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The Daily Wildcat

The Daily Wildcat

 

    Column: Cosby’s reputation is slippery as Jell-O, despite fame

    I grew up watching Bill Cosby, paragon of American fatherhood, in Nick at Nite reruns. “The Cosby Show” was progressive for a variety of reasons, and I have understandably since associated Cosby with wholesome family values, awesome sweaters and eventually (many years later) raunchy, raunchy stand-up. Unfortunately, now that I’ve chosen to believe the word of 15 (and counting!) different women and their stories of sexual assault, that image has been tarnished.

    For me, there really wasn’t an option in deciding where I stood on the decades-old and now more recent allegations against Cosby. In America, we’re indoctrinated — and rightfully so — to a narrative of innocent until proven guilty. This concept, however, should not prevent victims, who are already at a disadvantage and against a statistical gradient that discourages them from reporting their stories, from bringing to light transgressions against them.

    In an already difficult climate, it is even worse for victims to allege they were assaulted by a celebrity. Cosby has had almost half a century of reputation building to shield himself from these sorts of accusations.

    It also doesn’t help that society is already so willing to turn a blind eye to this situation and other similar ones.

    We are a nation that has collectively decided to look past egregious infractions, belittling the experiences of victims to preserve the pride and image of the apparently more important perpetrators. Preferring to look past horrific incidents of sexual abuse and assault when the images of people or institutions are more important than the physical and emotional well-being of a victim is at best irresponsible and at worst inhumane. (I’m looking at you, Penn State, and anyone who stood with Roman Polanski or Woody Allen.)

    In commenting on Polanski drugging a child and subsequently having sex with a 13-year-old, Whoopi Goldberg, world-renowned sexual assault expert and brilliant legal mind, put everything into perspective.

    “I know it wasn’t rape-rape,” Goldberg said. “It was something else, but I don’t believe it was rape-rape.”

    Great, so it’s not rape-rape, Whoopi, so Polanski shouldn’t have to go to jail-jail. I wonder if he even like-liked the child he abused or if it was something else. The fact of the matter is, although Goldberg doesn’t think we should be passionate or involved in any situation that doesn’t have all the facts and information presented before a court of law, the evidence is clear: Polanski raped a child. The most disgusting part of that whole debacle is that people think Polanski being arrested or extradited is infringing upon his rights as an artist and borders on censorship. Clearly, artists, even if they are known felons, deserve some sense of extra liberty.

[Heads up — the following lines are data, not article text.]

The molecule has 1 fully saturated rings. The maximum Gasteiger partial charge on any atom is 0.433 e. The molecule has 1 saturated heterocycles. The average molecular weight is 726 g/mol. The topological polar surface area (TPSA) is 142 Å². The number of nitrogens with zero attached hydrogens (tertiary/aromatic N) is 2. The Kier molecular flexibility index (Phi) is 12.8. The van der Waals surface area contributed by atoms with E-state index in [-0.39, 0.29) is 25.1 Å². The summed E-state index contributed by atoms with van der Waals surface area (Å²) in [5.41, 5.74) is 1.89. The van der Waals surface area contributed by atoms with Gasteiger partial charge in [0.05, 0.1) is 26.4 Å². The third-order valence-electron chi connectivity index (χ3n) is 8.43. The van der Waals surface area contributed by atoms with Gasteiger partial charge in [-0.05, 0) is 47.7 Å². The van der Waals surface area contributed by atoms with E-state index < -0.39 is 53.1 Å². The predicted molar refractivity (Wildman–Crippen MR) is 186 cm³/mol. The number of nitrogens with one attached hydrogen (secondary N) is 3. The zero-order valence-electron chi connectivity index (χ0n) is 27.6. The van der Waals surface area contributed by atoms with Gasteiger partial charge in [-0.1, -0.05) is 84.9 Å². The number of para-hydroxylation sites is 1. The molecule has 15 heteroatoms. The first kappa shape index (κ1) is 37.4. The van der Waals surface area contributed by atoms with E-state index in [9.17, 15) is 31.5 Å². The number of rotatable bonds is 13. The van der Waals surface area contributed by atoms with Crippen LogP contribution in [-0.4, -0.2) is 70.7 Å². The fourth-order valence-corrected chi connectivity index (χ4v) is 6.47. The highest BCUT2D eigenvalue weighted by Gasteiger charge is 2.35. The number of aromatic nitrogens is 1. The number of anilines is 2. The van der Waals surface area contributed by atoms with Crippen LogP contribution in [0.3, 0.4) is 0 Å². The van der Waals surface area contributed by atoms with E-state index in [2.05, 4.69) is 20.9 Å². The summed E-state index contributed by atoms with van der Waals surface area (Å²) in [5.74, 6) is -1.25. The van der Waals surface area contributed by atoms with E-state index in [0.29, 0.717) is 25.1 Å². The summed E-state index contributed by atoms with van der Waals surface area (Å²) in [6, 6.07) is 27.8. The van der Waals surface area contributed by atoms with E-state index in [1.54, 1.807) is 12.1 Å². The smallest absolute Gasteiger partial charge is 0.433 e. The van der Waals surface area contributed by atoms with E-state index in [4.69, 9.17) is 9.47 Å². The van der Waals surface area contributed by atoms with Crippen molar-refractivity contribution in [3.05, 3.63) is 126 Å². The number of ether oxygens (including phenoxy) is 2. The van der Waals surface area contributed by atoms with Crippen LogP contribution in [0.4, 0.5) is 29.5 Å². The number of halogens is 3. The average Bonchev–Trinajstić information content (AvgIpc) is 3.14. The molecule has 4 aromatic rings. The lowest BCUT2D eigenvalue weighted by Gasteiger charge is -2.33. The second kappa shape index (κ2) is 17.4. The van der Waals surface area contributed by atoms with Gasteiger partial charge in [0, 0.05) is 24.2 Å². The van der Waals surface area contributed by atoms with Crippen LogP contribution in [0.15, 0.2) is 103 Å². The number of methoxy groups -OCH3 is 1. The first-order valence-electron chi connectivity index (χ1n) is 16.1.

It’s almost like they are white, male senators or something.

    The 15 or so women who are coming forward to accuse Cosby of sexual assault and rape are entering into an arena that is already opposed to believing their stories and that has little to no interest in investigating the validity of their claims. On top of this already uphill battle, the statute of limitations on criminal charges and civil litigation has run its gambit: These women have no monetary or legal incentive to pursue Cosby, but they do have personal, social motives.

    So, sorry, Bill Cosby. I don’t feel bad that you’ve had your Netflix series cancelled and your network special pulled. I am sorry that, as Americans, we are too lazy to commit to investigating allegations of sexual assault because we would rather conserve resources and save time and face protecting men like Bill Cosby, Jerry Sandusky and Woody Allen than believing women who, in all likelihood, were actually victimized.
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    Nick Havey is a junior studying physiology and Spanish. Follow him on Twitter.

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